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Canon and the DPAF APS-C sensor..
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Canon and the DPAF APS-C sensor..

It wasn't that long ago that Canon indicated that the DPAF (Dual Pixel Auto Focus) sensor was a premier sensor, and considered to be costly to manufacturer. This was back in the Canon 70D and 7D Mark II days in 2013.  Rebel and Canon M cameras, didn't come equipped with the better liveview focusing sensor, but instead had "Hybrid AF" which is similar in technology to Sony and other's PDAF sensor points on a sensor, without it being the entire sensor which is the case in DPAF (dual pixel AF) sensors.

After the 80D was released, Canon has since then has embarked on a dizzying plan to revitalize their entire camera lineup with DPAF Sensors, since the 80D the EOS-M5, EOS-M6, T7i, 77D, SL2 have all been released with what appears to be very similar dual pixel AF sensors.

Now Canon is migrating these sensors to even compact cameras with the release of the G1X Mark III.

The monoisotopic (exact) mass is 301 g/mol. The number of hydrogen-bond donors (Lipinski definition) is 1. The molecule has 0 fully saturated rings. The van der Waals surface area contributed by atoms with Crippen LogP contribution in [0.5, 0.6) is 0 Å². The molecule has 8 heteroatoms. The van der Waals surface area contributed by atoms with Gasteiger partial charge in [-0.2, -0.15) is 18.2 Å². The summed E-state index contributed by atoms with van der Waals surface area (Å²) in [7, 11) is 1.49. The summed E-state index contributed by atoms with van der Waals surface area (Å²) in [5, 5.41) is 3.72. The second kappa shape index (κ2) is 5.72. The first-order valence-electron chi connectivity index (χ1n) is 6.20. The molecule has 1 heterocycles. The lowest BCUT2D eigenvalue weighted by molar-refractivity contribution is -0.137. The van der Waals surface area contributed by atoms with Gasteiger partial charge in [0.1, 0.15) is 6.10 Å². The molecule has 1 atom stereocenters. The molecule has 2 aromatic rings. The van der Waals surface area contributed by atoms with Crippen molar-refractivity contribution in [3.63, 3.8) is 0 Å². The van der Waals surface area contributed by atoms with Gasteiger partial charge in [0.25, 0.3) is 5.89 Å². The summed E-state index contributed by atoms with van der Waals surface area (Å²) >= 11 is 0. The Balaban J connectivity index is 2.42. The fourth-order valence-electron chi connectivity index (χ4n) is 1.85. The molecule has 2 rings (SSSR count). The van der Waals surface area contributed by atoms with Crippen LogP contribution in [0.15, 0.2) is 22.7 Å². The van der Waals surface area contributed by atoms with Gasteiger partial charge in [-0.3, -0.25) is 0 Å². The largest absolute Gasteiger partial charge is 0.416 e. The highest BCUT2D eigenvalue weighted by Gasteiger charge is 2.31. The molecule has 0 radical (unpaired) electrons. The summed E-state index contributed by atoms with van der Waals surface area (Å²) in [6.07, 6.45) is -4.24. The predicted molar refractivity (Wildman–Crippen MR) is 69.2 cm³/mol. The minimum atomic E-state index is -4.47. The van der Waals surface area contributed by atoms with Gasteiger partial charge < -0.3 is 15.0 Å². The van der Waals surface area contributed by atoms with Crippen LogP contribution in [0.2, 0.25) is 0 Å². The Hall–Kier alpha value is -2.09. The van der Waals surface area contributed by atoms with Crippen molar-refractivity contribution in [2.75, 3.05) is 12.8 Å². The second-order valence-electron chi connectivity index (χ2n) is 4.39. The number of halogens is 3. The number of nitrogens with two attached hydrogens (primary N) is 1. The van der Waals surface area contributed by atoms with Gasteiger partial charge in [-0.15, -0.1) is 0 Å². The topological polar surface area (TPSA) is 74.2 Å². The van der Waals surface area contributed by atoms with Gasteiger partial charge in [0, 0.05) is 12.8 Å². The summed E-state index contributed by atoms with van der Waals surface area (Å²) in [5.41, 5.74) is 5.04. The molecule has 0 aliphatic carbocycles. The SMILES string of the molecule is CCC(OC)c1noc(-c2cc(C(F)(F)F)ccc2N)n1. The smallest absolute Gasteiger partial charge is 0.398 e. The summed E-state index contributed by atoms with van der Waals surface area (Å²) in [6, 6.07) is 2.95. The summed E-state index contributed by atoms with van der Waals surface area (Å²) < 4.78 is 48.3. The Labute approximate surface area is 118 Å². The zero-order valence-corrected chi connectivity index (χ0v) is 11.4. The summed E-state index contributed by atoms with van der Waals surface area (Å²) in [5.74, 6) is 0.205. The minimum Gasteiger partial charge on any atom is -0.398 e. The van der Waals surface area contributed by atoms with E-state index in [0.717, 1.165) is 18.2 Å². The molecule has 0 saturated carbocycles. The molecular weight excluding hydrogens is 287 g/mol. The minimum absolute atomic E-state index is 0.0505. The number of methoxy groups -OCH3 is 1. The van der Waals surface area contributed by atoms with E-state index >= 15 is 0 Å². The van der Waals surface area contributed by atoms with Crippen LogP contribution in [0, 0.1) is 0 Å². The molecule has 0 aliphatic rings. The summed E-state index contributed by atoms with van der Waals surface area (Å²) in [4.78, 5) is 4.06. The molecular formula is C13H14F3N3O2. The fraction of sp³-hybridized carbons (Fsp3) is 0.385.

Canon also sneaked out a video camera announcement in September that saw the release of 1" sensors with dual pixel auto focus as well, indicating that canon is taking that technology to new and different sensors used by their products.  Of course, it is entirely another technical challenge making 1" sensors from 8MP (for 4k video) to 20MP for 1" cameras such as what Sony is producing for the G7x, G9X, G3X and G5X cameras.  It remains to be seen if canon's sensors designs have caught up significantly to Sony's engineering and production excellence.

What benefit is it to Canon and perhaps us? By leveraging the same sensor across multiple products, Canon can be smart and have a greater profit margin because the sensor becomes cheaper to manufacturer with the more that is produced.  Greater profit margin, the cheaper Canon can sell a product, and the lower the cost can go during it's lifecycle.

This also makes it easier for Canon to incorporate new and better sensors into the lineup and spread the cost of the sensor across multiple camera lines.

Looking more at the competitors, it's very similar to what Fuji is doing with their sensors.  Keeping the lineup using one or two different sensors (or the same, with just a different color filter array), Fuji can leverage a better cost savings per camera, than someone that has a different sensor for nearly every camera body.

In a declining market, finding better ways to leverage sensors and parts makes it easier for the companies to manufacturer newer products and hopefully spread the benefit to us.


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